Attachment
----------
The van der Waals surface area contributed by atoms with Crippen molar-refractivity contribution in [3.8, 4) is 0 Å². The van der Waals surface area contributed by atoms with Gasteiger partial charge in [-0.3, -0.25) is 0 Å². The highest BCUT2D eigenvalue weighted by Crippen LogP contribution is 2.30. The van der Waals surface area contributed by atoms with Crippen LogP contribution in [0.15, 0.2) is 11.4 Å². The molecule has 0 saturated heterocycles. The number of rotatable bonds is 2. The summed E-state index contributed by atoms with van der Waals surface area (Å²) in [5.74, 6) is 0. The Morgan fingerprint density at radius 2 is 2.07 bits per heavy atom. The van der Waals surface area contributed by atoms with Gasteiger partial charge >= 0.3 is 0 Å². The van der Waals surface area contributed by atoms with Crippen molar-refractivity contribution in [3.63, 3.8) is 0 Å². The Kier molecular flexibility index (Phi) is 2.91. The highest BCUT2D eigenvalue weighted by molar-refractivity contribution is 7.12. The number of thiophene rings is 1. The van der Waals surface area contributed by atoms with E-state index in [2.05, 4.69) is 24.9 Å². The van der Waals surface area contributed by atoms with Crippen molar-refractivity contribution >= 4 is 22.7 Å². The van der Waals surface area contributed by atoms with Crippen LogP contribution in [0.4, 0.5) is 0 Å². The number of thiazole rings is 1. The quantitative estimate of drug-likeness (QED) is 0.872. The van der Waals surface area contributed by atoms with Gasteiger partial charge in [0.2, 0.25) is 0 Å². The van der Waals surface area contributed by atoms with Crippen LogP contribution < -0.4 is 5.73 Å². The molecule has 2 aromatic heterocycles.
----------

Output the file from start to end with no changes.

The van der Waals surface area contributed by atoms with Crippen molar-refractivity contribution in [3.8, 4) is 0 Å². The van der Waals surface area contributed by atoms with Gasteiger partial charge in [-0.3, -0.25) is 0 Å². The highest BCUT2D eigenvalue weighted by Crippen LogP contribution is 2.30. The van der Waals surface area contributed by atoms with Crippen LogP contribution in [0.15, 0.2) is 11.4 Å². The molecule has 0 saturated heterocycles. The number of rotatable bonds is 2. The summed E-state index contributed by atoms with van der Waals surface area (Å²) in [5.74, 6) is 0. The Morgan fingerprint density at radius 2 is 2.07 bits per heavy atom. The van der Waals surface area contributed by atoms with Gasteiger partial charge >= 0.3 is 0 Å². The van der Waals surface area contributed by atoms with Crippen molar-refractivity contribution in [3.63, 3.8) is 0 Å². The Kier molecular flexibility index (Phi) is 2.91. The highest BCUT2D eigenvalue weighted by molar-refractivity contribution is 7.12. The number of thiophene rings is 1. The van der Waals surface area contributed by atoms with E-state index in [2.05, 4.69) is 24.9 Å². The van der Waals surface area contributed by atoms with Crippen molar-refractivity contribution >= 4 is 22.7 Å². The van der Waals surface area contributed by atoms with Crippen LogP contribution in [0.4, 0.5) is 0 Å². The number of thiazole rings is 1. The quantitative estimate of drug-likeness (QED) is 0.872. The van der Waals surface area contributed by atoms with Gasteiger partial charge in [0.2, 0.25) is 0 Å². The van der Waals surface area contributed by atoms with Crippen LogP contribution < -0.4 is 5.73 Å². The molecule has 2 aromatic heterocycles.